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Peanut allergy trial at Arkansas Children's shows hopeful results for kids

"The younger the kid, the lower the peanut allergy antibody, the better the impact and we are really excited about that finding," Dr. Stacie Jones said.

LITTLE ROCK, Ark. — A breakthrough moment for the thousands of kids in our state that struggle with peanut allergies. 

The results of a trial, taking place right in our backyard by Arkansas Children's Research Institute, were released in the medical journal, "The Lancet," on Friday, Jan. 21, 2022.

Researchers at Arkansas Children's, and four other medical centers across the country, have been working on this study since 2013. 

The findings are not only exciting to the doctors in charge of it all, but to the impacted families whose lives are now changed forever.

"It makes it easier and less stressful for him to be able to go somewhere and just not have to worry about that," Kathryn Irby, mother of a trial participant, said. 

Irby described it as a 'relief,' knowing the days of closely reading food ingredient labels and worrying about what's in a meal at a restaurant, may be behind her and her son, Jeb.

"We found out he had a peanut allergy right around his first birthday," she said.

It was only a year later when the Irby family met with Dr. Stacie Jones at Arkansas Children's, and decided to take part in a nationwide peanut allergy trial.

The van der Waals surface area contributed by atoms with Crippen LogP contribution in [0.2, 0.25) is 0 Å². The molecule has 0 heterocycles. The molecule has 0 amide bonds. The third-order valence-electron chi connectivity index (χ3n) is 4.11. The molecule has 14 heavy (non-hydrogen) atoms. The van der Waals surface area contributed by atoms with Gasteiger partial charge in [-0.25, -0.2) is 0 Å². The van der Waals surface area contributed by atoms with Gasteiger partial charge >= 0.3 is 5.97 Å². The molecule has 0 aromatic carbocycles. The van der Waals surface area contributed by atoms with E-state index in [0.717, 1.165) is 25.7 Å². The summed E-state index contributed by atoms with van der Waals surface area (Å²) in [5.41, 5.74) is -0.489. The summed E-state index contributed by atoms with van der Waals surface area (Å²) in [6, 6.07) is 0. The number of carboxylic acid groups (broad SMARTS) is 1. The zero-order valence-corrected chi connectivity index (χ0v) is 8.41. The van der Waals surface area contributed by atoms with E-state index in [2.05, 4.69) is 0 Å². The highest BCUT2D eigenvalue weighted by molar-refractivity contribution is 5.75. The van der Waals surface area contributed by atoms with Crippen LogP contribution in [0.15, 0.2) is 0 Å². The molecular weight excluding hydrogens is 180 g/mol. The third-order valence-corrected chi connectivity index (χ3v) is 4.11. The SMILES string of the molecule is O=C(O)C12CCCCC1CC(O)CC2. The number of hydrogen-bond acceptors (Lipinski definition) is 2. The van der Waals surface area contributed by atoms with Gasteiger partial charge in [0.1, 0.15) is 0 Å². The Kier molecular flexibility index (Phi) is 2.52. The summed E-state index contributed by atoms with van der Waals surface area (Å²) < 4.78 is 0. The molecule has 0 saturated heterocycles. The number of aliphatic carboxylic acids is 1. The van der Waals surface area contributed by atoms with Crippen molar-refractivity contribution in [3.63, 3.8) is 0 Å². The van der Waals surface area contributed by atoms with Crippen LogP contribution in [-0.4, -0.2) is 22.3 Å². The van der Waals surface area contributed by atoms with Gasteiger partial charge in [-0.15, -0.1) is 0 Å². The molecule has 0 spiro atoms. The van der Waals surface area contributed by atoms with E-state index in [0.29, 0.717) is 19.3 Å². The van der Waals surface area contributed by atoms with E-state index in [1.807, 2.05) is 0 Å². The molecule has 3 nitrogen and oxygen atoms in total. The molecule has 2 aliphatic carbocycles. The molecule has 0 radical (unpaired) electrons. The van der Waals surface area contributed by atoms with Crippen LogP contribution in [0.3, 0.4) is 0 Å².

"By that point, his older brother had outgrown his peanut allergy, which we were thankful for and we saw how that kind of opened the world up and we wanted to try to do everything we could to give Jeb the same opportunity," Kathryn said.

Jeb was one of nearly 150 children, ages 1 to 3-years-old, that received the peanut immunotherapy, a daily dose of peanut protein flour for two and a half years. 

As his tolerance grew, so did the amount of flour he was able to eat, and Dr. Jones said, he wasn't the only one.

"Overall, about 20% of the kids could reach this remission, in point, where they could consume 16 peanuts, after six months of discontinuing their therapy," she said.

According to Dr. Jones, that percentage was even higher at nearly 70%, for the one-year-olds studied.

"The younger the kid, the lower the peanut allergy antibody, the better the impact and we are really excited about that finding," she said.

It's a breakthrough that has already changed Jeb's daily life.

"Well, I just like a spoonful of peanut butter every morning," he said.

Thanks to Jeb, and the other kids in the study, Dr. Jones said it could change the lives of many more.

"If we didn't have that we can never advance the science in the field and so that's really powerful for us. It's really inspiring," she said.

According to Kathryn, Jeb has to make sure he continues to eat peanuts daily, so his body can keep tolerating it. 

Dr. Jones said more work needs to be done, in the really young kids, to be able to know the best and safest way to move forward with these findings.

She also added Arkansas Children's is doing trials for other food allergies and if you want to learn more, or participate, you can call the food allergy program at 501-364-3031.